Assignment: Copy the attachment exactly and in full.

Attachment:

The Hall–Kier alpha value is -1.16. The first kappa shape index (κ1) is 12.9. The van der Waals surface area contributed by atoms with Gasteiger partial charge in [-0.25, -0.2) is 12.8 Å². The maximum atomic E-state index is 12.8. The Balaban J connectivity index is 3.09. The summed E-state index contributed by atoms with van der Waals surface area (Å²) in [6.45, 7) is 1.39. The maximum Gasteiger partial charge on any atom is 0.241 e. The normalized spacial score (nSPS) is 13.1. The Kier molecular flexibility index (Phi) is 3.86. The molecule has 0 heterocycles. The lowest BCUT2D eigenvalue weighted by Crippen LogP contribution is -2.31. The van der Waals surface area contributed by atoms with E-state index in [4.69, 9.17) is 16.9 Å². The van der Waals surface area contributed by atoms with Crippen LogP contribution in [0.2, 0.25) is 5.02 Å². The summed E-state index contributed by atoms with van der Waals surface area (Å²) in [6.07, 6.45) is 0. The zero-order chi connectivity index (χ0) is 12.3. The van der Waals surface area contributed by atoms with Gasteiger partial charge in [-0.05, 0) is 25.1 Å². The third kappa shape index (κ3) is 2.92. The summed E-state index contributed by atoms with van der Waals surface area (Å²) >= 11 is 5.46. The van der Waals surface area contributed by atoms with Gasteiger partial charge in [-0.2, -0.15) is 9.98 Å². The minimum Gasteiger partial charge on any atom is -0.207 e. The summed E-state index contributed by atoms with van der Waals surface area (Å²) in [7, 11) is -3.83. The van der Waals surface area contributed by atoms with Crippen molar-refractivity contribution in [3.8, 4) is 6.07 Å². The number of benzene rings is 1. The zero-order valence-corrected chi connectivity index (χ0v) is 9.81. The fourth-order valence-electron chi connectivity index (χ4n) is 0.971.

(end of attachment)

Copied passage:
The Hall–Kier alpha value is -1.16. The first kappa shape index (κ1) is 12.9. The van der Waals surface area contributed by atoms with Gasteiger partial charge in [-0.25, -0.2) is 12.8 Å². The maximum atomic E-state index is 12.8. The Balaban J connectivity index is 3.09. The summed E-state index contributed by atoms with van der Waals surface area (Å²) in [6.45, 7) is 1.39. The maximum Gasteiger partial charge on any atom is 0.241 e. The normalized spacial score (nSPS) is 13.1. The Kier molecular flexibility index (Phi) is 3.86. The molecule has 0 heterocycles. The lowest BCUT2D eigenvalue weighted by Crippen LogP contribution is -2.31. The van der Waals surface area contributed by atoms with E-state index in [4.69, 9.17) is 16.9 Å². The van der Waals surface area contributed by atoms with Crippen LogP contribution in [0.2, 0.25) is 5.02 Å². The summed E-state index contributed by atoms with van der Waals surface area (Å²) in [6.07, 6.45) is 0. The zero-order chi connectivity index (χ0) is 12.3. The van der Waals surface area contributed by atoms with Gasteiger partial charge in [-0.05, 0) is 25.1 Å². The third kappa shape index (κ3) is 2.92. The summed E-state index contributed by atoms with van der Waals surface area (Å²) >= 11 is 5.46. The van der Waals surface area contributed by atoms with Gasteiger partial charge in [-0.2, -0.15) is 9.98 Å². The minimum Gasteiger partial charge on any atom is -0.207 e. The summed E-state index contributed by atoms with van der Waals surface area (Å²) in [7, 11) is -3.83. The van der Waals surface area contributed by atoms with Crippen molar-refractivity contribution in [3.8, 4) is 6.07 Å². The number of benzene rings is 1. The zero-order valence-corrected chi connectivity index (χ0v) is 9.81. The fourth-order valence-electron chi connectivity index (χ4n) is 0.971.